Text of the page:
available on various ftp site. Otherwise, you might just have to have
  all hosts (and aliases) in /etc/hosts that you want to mount or use
  Internet addresses (yuck). Another "feature" of a DNS-only environment
  is that hostnames will sometimes be returned all in uppercase and these
  will not match the lower-case entries you typically have in
  /etc/exports, /etc/bootparams, etc. There are some patches to BIND 4.8.3
  called "resolv+" that allow you to specify hostname lookups to
  /etc/hosts only, DNS only or both.

  bind 4.8.3 is on ( in /4.3. resolv+ is
  on ( in pub/SUNOS/resolv+-2.1.tar.Z

From: Brian Solie <>

ping uses gethostbyname() in the shared libc.a. Nslookup has the resolver`
routines builtin to the binary. This is why you are seeing the different
behaviors. To get DNS working for ping, you need to either rebind the
libc with the new resolver routines or turn on NIS. NIS will do DNS
lookups if the B=-b line is uncommented in the makefile.

From: (Perry Hutchison) writes :

If you're trying to use DNS without NIS, you need to rebuild libc with
code which will consult DNS when a hostname is not found in /etc/hosts.

It sounds as if this may not have been done, or maybe there's a problem
with /etc/resolv.conf (or whatever the proper pathname might be -- I've
never had occasion to set this up.)

--------------------------------------------------------------------- (Brett Newton-Palmer(Sun Admin)) writes :

        you need what I need - The "resolver" version of the shared "libc"
        libraries, that use DNS rather than "/etc/hosts" in their calls.

        I'm posting a summary today, but the easiest thing is to read
        the Sun Managers FAQ ...

>From the FAQ:

 1) How to get DNS working when not running NIS ?

        Note: Solaris2.x users should see question 64..
        The "normal" behavior of a hostname lookup under NIS is to
        consult the NIS hosts map and then DNS (if configured). If
        you are not running NIS the system will only look in
        the /etc/hosts file.

        You have two options to correct this situation:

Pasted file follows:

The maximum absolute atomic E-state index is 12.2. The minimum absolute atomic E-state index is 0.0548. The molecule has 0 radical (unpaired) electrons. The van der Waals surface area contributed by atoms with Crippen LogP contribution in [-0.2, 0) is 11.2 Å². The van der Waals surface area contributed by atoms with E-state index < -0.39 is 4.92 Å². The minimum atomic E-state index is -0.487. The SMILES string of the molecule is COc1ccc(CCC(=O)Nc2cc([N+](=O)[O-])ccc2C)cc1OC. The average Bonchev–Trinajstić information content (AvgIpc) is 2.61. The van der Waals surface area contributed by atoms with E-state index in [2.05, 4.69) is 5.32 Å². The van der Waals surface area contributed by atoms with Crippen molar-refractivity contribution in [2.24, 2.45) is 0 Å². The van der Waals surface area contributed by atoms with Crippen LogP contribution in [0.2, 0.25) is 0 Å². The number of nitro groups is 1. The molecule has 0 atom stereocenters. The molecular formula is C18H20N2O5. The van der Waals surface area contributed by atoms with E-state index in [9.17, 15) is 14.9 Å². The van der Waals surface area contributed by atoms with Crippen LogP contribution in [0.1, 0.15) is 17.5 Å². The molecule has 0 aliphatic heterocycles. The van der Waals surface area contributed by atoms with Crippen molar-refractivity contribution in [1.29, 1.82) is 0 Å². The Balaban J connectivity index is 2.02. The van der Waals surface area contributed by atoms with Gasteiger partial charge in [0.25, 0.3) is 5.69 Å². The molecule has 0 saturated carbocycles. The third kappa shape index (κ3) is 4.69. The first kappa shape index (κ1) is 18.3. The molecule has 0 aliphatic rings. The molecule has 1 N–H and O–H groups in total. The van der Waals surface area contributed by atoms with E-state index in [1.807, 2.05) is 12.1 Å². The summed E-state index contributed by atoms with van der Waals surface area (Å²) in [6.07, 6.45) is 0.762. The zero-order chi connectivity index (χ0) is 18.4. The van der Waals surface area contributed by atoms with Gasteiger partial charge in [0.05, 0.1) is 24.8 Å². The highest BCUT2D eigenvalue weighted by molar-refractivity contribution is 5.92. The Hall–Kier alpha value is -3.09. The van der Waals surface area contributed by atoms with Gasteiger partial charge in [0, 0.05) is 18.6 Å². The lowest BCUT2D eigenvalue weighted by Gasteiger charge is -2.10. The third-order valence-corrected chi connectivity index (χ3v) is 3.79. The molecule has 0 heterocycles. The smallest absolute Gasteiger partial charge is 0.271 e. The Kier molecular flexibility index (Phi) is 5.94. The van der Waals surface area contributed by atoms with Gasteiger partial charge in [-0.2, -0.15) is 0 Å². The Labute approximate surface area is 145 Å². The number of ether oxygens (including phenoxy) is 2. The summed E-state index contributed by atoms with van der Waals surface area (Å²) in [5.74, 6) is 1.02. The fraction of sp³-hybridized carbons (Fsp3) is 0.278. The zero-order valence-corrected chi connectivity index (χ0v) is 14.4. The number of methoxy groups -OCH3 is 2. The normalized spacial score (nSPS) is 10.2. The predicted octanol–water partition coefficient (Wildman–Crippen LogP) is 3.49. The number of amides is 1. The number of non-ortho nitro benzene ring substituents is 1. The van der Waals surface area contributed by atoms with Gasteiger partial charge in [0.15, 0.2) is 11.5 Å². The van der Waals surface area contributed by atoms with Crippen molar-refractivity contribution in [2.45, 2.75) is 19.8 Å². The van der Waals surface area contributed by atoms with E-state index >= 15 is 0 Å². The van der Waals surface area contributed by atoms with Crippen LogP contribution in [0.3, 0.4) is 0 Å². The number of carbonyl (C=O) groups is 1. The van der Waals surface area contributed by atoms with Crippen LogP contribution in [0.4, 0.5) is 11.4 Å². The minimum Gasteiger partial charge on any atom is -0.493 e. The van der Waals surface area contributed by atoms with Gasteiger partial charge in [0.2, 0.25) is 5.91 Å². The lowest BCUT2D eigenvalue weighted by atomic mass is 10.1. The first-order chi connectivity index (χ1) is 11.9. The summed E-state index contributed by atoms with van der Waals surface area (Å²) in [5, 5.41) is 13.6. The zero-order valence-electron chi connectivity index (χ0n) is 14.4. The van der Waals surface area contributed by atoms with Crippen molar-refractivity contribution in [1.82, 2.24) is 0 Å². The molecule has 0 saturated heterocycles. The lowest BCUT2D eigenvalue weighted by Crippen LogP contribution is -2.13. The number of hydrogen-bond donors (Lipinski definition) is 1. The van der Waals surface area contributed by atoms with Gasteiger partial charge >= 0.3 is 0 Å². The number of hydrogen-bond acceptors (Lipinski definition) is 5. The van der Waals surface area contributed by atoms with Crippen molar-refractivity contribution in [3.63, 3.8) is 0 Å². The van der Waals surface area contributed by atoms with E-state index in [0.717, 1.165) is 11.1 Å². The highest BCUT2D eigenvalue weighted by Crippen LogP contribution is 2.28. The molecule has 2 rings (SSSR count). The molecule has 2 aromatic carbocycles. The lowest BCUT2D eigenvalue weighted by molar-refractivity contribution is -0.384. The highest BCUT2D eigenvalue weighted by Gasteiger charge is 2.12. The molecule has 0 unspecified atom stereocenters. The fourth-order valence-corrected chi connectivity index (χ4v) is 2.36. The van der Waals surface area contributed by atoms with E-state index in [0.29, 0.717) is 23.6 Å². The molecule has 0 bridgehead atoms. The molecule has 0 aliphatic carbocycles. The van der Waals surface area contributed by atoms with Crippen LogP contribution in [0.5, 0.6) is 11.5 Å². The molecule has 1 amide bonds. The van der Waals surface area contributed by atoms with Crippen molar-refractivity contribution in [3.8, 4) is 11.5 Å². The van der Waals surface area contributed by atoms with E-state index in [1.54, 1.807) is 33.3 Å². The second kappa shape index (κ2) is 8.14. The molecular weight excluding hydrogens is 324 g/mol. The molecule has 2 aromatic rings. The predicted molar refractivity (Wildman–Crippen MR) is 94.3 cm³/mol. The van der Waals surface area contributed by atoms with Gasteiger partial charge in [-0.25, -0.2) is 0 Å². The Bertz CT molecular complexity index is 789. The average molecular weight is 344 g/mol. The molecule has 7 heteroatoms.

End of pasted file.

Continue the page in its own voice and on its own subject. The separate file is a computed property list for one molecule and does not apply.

A) Re-build shared libraries by installing the
                   shlib custom option and one of the many
                   "bind" resolver library packages available
                   for SunOS. You can only do this if you are
                   running SunOS version 4.1 or greater.

                   If you want to do it under 4.0.3 you
                   need to get the patches available from
          in /systems/sun/sun-fixes. The files
                   you will need are as follows:

                        1) lib.msg
                        2) libc_pic.a.sun3 or libc_pic.a.sun4
                        3) or

                   There should be a README in the same directory
                   explaining what these files are.

                B) Run NIS with the "hosts" maps only.

        Option A is the "hardest" to implement. It requires
        that you change all the shared libcs on the all
        machines that you want name resolving on. Also, it
        "breaks" several statically linked commands such as
        mount and rcp. You can get these via anonymous
        ftp to Get the file
        Complete directions for installing DNS without
        NIS can be found in the bindon4.1.shar file or
        the resolv+ tar file.

        Here is a list of the software one can use to modify your
        shared libraries to use DNS without NIS.

                bind 4.8.3 is on in the file
                bind 4.9 is on in the directory
                resolv+ is on in the file

        Note: that you can still use NIS for other things in environment,
              such as passwd, and group maps.

        Option B is the "easiest" of the two to implement. It
        just requires you to run NIS and change the "all"
        line /var/yp/Makefile to "all: hosts". Also,
        it does not require any change to the shared libraries.
        It does not "break" anything. You can install
        operating system patches that require updating
        the shared libraries without having to remake the
        shared libraries.